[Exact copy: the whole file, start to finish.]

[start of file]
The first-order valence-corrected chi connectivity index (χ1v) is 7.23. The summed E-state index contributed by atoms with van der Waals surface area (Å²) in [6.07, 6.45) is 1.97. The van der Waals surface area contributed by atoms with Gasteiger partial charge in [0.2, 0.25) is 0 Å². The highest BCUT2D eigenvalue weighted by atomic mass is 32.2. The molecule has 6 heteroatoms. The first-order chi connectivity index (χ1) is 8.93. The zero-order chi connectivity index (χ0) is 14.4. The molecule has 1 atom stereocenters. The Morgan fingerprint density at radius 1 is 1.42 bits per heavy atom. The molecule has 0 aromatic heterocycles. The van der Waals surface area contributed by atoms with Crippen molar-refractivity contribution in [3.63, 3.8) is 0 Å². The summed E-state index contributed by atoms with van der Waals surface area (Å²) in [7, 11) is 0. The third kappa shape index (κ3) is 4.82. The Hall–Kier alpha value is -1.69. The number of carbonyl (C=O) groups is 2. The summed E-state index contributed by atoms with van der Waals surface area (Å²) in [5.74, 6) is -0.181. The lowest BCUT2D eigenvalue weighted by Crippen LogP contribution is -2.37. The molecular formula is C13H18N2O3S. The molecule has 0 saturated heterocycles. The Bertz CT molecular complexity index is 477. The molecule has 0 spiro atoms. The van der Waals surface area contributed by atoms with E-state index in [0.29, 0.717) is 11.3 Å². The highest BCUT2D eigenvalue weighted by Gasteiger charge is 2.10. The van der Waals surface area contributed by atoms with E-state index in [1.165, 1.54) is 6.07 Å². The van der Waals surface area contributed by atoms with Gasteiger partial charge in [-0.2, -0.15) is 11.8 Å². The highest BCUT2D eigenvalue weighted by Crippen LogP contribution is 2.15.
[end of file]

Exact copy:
The first-order valence-corrected chi connectivity index (χ1v) is 7.23. The summed E-state index contributed by atoms with van der Waals surface area (Å²) in [6.07, 6.45) is 1.97. The van der Waals surface area contributed by atoms with Gasteiger partial charge in [0.2, 0.25) is 0 Å². The highest BCUT2D eigenvalue weighted by atomic mass is 32.2. The molecule has 6 heteroatoms. The first-order chi connectivity index (χ1) is 8.93. The zero-order chi connectivity index (χ0) is 14.4. The molecule has 1 atom stereocenters. The Morgan fingerprint density at radius 1 is 1.42 bits per heavy atom. The molecule has 0 aromatic heterocycles. The van der Waals surface area contributed by atoms with Crippen molar-refractivity contribution in [3.63, 3.8) is 0 Å². The summed E-state index contributed by atoms with van der Waals surface area (Å²) in [7, 11) is 0. The third kappa shape index (κ3) is 4.82. The Hall–Kier alpha value is -1.69. The number of carbonyl (C=O) groups is 2. The summed E-state index contributed by atoms with van der Waals surface area (Å²) in [5.74, 6) is -0.181. The lowest BCUT2D eigenvalue weighted by Crippen LogP contribution is -2.37. The molecular formula is C13H18N2O3S. The molecule has 0 saturated heterocycles. The Bertz CT molecular complexity index is 477. The molecule has 0 spiro atoms. The van der Waals surface area contributed by atoms with E-state index in [0.29, 0.717) is 11.3 Å². The highest BCUT2D eigenvalue weighted by Gasteiger charge is 2.10. The van der Waals surface area contributed by atoms with E-state index in [1.165, 1.54) is 6.07 Å². The van der Waals surface area contributed by atoms with Gasteiger partial charge in [-0.2, -0.15) is 11.8 Å². The highest BCUT2D eigenvalue weighted by Crippen LogP contribution is 2.15.